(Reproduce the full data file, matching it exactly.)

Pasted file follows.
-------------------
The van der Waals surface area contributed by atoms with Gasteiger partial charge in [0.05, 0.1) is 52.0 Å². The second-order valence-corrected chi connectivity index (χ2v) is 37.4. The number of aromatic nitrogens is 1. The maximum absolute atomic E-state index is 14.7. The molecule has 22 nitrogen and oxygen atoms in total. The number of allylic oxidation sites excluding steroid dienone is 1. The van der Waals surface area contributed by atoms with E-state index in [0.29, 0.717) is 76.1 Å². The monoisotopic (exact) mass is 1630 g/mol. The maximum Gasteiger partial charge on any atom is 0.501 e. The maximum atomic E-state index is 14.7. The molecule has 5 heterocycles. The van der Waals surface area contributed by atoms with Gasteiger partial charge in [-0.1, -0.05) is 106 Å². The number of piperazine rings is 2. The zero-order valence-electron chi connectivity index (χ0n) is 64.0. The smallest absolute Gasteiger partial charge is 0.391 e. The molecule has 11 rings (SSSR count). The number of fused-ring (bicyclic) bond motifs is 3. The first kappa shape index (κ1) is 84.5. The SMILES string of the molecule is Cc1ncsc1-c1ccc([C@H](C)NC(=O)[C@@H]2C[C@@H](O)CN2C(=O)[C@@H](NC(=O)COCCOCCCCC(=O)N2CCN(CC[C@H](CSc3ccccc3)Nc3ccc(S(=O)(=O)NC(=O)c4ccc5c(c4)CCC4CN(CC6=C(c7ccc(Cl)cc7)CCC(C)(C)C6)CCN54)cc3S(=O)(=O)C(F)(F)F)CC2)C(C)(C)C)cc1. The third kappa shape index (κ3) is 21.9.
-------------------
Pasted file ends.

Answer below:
The van der Waals surface area contributed by atoms with Gasteiger partial charge in [0.05, 0.1) is 52.0 Å². The second-order valence-corrected chi connectivity index (χ2v) is 37.4. The number of aromatic nitrogens is 1. The maximum absolute atomic E-state index is 14.7. The molecule has 22 nitrogen and oxygen atoms in total. The number of allylic oxidation sites excluding steroid dienone is 1. The van der Waals surface area contributed by atoms with E-state index in [0.29, 0.717) is 76.1 Å². The monoisotopic (exact) mass is 1630 g/mol. The maximum Gasteiger partial charge on any atom is 0.501 e. The maximum atomic E-state index is 14.7. The molecule has 5 heterocycles. The van der Waals surface area contributed by atoms with Gasteiger partial charge in [-0.1, -0.05) is 106 Å². The number of piperazine rings is 2. The zero-order valence-electron chi connectivity index (χ0n) is 64.0. The smallest absolute Gasteiger partial charge is 0.391 e. The molecule has 11 rings (SSSR count). The number of fused-ring (bicyclic) bond motifs is 3. The first kappa shape index (κ1) is 84.5. The SMILES string of the molecule is Cc1ncsc1-c1ccc([C@H](C)NC(=O)[C@@H]2C[C@@H](O)CN2C(=O)[C@@H](NC(=O)COCCOCCCCC(=O)N2CCN(CC[C@H](CSc3ccccc3)Nc3ccc(S(=O)(=O)NC(=O)c4ccc5c(c4)CCC4CN(CC6=C(c7ccc(Cl)cc7)CCC(C)(C)C6)CCN54)cc3S(=O)(=O)C(F)(F)F)CC2)C(C)(C)C)cc1. The third kappa shape index (κ3) is 21.9.